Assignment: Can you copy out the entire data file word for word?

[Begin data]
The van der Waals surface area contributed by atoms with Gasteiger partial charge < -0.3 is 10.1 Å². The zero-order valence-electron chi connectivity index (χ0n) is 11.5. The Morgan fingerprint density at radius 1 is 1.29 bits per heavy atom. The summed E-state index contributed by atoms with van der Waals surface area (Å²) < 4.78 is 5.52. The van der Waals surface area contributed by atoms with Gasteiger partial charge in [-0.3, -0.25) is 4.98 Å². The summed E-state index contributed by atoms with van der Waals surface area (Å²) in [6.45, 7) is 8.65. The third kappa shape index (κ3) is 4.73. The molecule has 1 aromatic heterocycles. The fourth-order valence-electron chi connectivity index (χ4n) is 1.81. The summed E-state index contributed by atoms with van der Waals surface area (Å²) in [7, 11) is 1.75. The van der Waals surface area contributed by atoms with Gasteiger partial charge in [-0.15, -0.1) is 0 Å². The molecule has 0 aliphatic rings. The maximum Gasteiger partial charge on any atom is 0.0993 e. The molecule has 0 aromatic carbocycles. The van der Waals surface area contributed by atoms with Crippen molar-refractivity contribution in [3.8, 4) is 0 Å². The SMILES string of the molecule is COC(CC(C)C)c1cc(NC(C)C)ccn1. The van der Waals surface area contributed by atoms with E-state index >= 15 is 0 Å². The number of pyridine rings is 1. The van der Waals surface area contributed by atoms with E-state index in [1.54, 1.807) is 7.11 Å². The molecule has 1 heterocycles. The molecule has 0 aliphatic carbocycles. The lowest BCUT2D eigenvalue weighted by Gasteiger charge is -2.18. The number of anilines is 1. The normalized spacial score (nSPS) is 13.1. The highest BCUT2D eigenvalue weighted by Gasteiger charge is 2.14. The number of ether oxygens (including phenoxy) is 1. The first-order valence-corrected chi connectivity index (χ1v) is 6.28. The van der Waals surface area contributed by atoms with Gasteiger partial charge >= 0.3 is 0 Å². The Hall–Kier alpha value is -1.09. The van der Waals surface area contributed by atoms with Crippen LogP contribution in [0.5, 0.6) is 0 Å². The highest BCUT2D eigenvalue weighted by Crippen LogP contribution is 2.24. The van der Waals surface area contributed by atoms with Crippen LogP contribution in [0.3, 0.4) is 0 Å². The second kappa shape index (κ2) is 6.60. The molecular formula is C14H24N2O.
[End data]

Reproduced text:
The van der Waals surface area contributed by atoms with Gasteiger partial charge < -0.3 is 10.1 Å². The zero-order valence-electron chi connectivity index (χ0n) is 11.5. The Morgan fingerprint density at radius 1 is 1.29 bits per heavy atom. The summed E-state index contributed by atoms with van der Waals surface area (Å²) < 4.78 is 5.52. The van der Waals surface area contributed by atoms with Gasteiger partial charge in [-0.3, -0.25) is 4.98 Å². The summed E-state index contributed by atoms with van der Waals surface area (Å²) in [6.45, 7) is 8.65. The third kappa shape index (κ3) is 4.73. The molecule has 1 aromatic heterocycles. The fourth-order valence-electron chi connectivity index (χ4n) is 1.81. The summed E-state index contributed by atoms with van der Waals surface area (Å²) in [7, 11) is 1.75. The van der Waals surface area contributed by atoms with Gasteiger partial charge in [-0.15, -0.1) is 0 Å². The molecule has 0 aliphatic rings. The maximum Gasteiger partial charge on any atom is 0.0993 e. The molecule has 0 aromatic carbocycles. The van der Waals surface area contributed by atoms with Crippen molar-refractivity contribution in [3.8, 4) is 0 Å². The SMILES string of the molecule is COC(CC(C)C)c1cc(NC(C)C)ccn1. The van der Waals surface area contributed by atoms with E-state index >= 15 is 0 Å². The number of pyridine rings is 1. The van der Waals surface area contributed by atoms with E-state index in [1.54, 1.807) is 7.11 Å². The molecule has 1 heterocycles. The molecule has 0 aliphatic carbocycles. The lowest BCUT2D eigenvalue weighted by Gasteiger charge is -2.18. The number of anilines is 1. The normalized spacial score (nSPS) is 13.1. The highest BCUT2D eigenvalue weighted by Gasteiger charge is 2.14. The number of ether oxygens (including phenoxy) is 1. The first-order valence-corrected chi connectivity index (χ1v) is 6.28. The van der Waals surface area contributed by atoms with Gasteiger partial charge >= 0.3 is 0 Å². The Hall–Kier alpha value is -1.09. The van der Waals surface area contributed by atoms with Crippen LogP contribution in [0.5, 0.6) is 0 Å². The highest BCUT2D eigenvalue weighted by Crippen LogP contribution is 2.24. The van der Waals surface area contributed by atoms with Crippen LogP contribution in [0.3, 0.4) is 0 Å². The second kappa shape index (κ2) is 6.60. The molecular formula is C14H24N2O.